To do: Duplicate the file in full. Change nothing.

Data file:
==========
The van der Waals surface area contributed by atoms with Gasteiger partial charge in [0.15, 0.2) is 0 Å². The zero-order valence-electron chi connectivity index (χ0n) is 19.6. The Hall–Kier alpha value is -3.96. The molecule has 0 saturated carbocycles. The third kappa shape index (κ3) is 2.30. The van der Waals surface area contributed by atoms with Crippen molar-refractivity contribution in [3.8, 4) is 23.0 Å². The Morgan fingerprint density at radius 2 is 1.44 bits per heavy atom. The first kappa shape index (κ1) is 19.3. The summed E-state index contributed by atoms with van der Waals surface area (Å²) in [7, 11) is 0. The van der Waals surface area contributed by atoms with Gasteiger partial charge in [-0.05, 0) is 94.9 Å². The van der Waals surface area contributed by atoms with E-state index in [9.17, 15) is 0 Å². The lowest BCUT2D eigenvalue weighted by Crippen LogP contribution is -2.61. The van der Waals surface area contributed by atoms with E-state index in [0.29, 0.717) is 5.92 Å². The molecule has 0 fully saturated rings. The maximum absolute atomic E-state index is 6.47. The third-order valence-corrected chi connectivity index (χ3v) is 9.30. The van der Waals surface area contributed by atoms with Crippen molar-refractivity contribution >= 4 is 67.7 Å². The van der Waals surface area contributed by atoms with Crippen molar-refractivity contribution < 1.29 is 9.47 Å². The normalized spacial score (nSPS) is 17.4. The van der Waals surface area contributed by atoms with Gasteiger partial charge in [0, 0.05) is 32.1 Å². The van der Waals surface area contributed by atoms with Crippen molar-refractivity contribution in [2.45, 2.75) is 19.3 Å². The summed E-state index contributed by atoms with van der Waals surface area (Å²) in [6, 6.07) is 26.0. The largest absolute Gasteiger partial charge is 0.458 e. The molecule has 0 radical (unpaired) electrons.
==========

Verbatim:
The van der Waals surface area contributed by atoms with Gasteiger partial charge in [0.15, 0.2) is 0 Å². The zero-order valence-electron chi connectivity index (χ0n) is 19.6. The Hall–Kier alpha value is -3.96. The molecule has 0 saturated carbocycles. The third kappa shape index (κ3) is 2.30. The van der Waals surface area contributed by atoms with Crippen molar-refractivity contribution in [3.8, 4) is 23.0 Å². The Morgan fingerprint density at radius 2 is 1.44 bits per heavy atom. The first kappa shape index (κ1) is 19.3. The summed E-state index contributed by atoms with van der Waals surface area (Å²) in [7, 11) is 0. The van der Waals surface area contributed by atoms with Gasteiger partial charge in [-0.05, 0) is 94.9 Å². The van der Waals surface area contributed by atoms with E-state index in [9.17, 15) is 0 Å². The lowest BCUT2D eigenvalue weighted by Crippen LogP contribution is -2.61. The van der Waals surface area contributed by atoms with E-state index in [0.29, 0.717) is 5.92 Å². The molecule has 0 fully saturated rings. The maximum absolute atomic E-state index is 6.47. The third-order valence-corrected chi connectivity index (χ3v) is 9.30. The van der Waals surface area contributed by atoms with Crippen molar-refractivity contribution >= 4 is 67.7 Å². The van der Waals surface area contributed by atoms with Crippen molar-refractivity contribution < 1.29 is 9.47 Å². The normalized spacial score (nSPS) is 17.4. The van der Waals surface area contributed by atoms with Gasteiger partial charge in [0, 0.05) is 32.1 Å². The van der Waals surface area contributed by atoms with Crippen molar-refractivity contribution in [2.45, 2.75) is 19.3 Å². The summed E-state index contributed by atoms with van der Waals surface area (Å²) in [6, 6.07) is 26.0. The largest absolute Gasteiger partial charge is 0.458 e. The molecule has 0 radical (unpaired) electrons.